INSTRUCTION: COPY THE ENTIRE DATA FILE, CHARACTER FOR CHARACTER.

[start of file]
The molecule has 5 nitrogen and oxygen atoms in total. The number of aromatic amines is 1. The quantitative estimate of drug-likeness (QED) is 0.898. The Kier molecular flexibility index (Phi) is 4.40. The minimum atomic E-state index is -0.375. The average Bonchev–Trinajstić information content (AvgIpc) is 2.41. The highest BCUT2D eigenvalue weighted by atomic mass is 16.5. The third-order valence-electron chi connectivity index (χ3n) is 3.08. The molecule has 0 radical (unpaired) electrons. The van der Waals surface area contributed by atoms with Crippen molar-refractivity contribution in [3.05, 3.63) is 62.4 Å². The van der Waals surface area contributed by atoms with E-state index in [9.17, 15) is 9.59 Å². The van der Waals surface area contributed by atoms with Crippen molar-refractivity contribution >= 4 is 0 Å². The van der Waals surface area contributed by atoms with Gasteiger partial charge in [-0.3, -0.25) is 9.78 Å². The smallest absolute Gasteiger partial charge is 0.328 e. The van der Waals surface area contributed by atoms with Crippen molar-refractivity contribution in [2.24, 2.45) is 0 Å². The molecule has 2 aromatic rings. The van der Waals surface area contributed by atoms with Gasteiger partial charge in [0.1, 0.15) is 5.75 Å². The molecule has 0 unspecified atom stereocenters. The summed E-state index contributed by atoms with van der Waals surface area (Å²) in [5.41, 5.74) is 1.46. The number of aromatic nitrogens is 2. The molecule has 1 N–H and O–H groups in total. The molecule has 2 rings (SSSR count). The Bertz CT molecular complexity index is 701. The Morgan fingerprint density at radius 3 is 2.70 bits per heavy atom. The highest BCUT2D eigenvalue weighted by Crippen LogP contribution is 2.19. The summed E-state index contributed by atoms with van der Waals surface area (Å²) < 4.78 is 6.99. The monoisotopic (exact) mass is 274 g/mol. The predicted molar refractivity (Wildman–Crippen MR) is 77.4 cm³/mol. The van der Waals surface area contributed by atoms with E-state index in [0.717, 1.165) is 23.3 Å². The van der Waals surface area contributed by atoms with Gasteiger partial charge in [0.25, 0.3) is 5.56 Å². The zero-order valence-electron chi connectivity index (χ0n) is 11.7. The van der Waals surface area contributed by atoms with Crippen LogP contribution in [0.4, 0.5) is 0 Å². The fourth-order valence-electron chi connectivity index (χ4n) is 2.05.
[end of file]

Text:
The molecule has 5 nitrogen and oxygen atoms in total. The number of aromatic amines is 1. The quantitative estimate of drug-likeness (QED) is 0.898. The Kier molecular flexibility index (Phi) is 4.40. The minimum atomic E-state index is -0.375. The average Bonchev–Trinajstić information content (AvgIpc) is 2.41. The highest BCUT2D eigenvalue weighted by atomic mass is 16.5. The third-order valence-electron chi connectivity index (χ3n) is 3.08. The molecule has 0 radical (unpaired) electrons. The van der Waals surface area contributed by atoms with Crippen molar-refractivity contribution in [3.05, 3.63) is 62.4 Å². The van der Waals surface area contributed by atoms with E-state index in [9.17, 15) is 9.59 Å². The van der Waals surface area contributed by atoms with Crippen molar-refractivity contribution >= 4 is 0 Å². The van der Waals surface area contributed by atoms with Gasteiger partial charge in [-0.3, -0.25) is 9.78 Å². The smallest absolute Gasteiger partial charge is 0.328 e. The van der Waals surface area contributed by atoms with Crippen molar-refractivity contribution in [2.24, 2.45) is 0 Å². The molecule has 2 aromatic rings. The van der Waals surface area contributed by atoms with Gasteiger partial charge in [0.1, 0.15) is 5.75 Å². The molecule has 0 unspecified atom stereocenters. The summed E-state index contributed by atoms with van der Waals surface area (Å²) in [5.41, 5.74) is 1.46. The number of aromatic nitrogens is 2. The molecule has 1 N–H and O–H groups in total. The molecule has 2 rings (SSSR count). The Bertz CT molecular complexity index is 701. The Morgan fingerprint density at radius 3 is 2.70 bits per heavy atom. The highest BCUT2D eigenvalue weighted by Crippen LogP contribution is 2.19. The summed E-state index contributed by atoms with van der Waals surface area (Å²) < 4.78 is 6.99. The monoisotopic (exact) mass is 274 g/mol. The predicted molar refractivity (Wildman–Crippen MR) is 77.4 cm³/mol. The van der Waals surface area contributed by atoms with E-state index in [0.717, 1.165) is 23.3 Å². The van der Waals surface area contributed by atoms with Gasteiger partial charge in [0.25, 0.3) is 5.56 Å². The zero-order valence-electron chi connectivity index (χ0n) is 11.7. The van der Waals surface area contributed by atoms with Crippen LogP contribution in [0.4, 0.5) is 0 Å². The fourth-order valence-electron chi connectivity index (χ4n) is 2.05.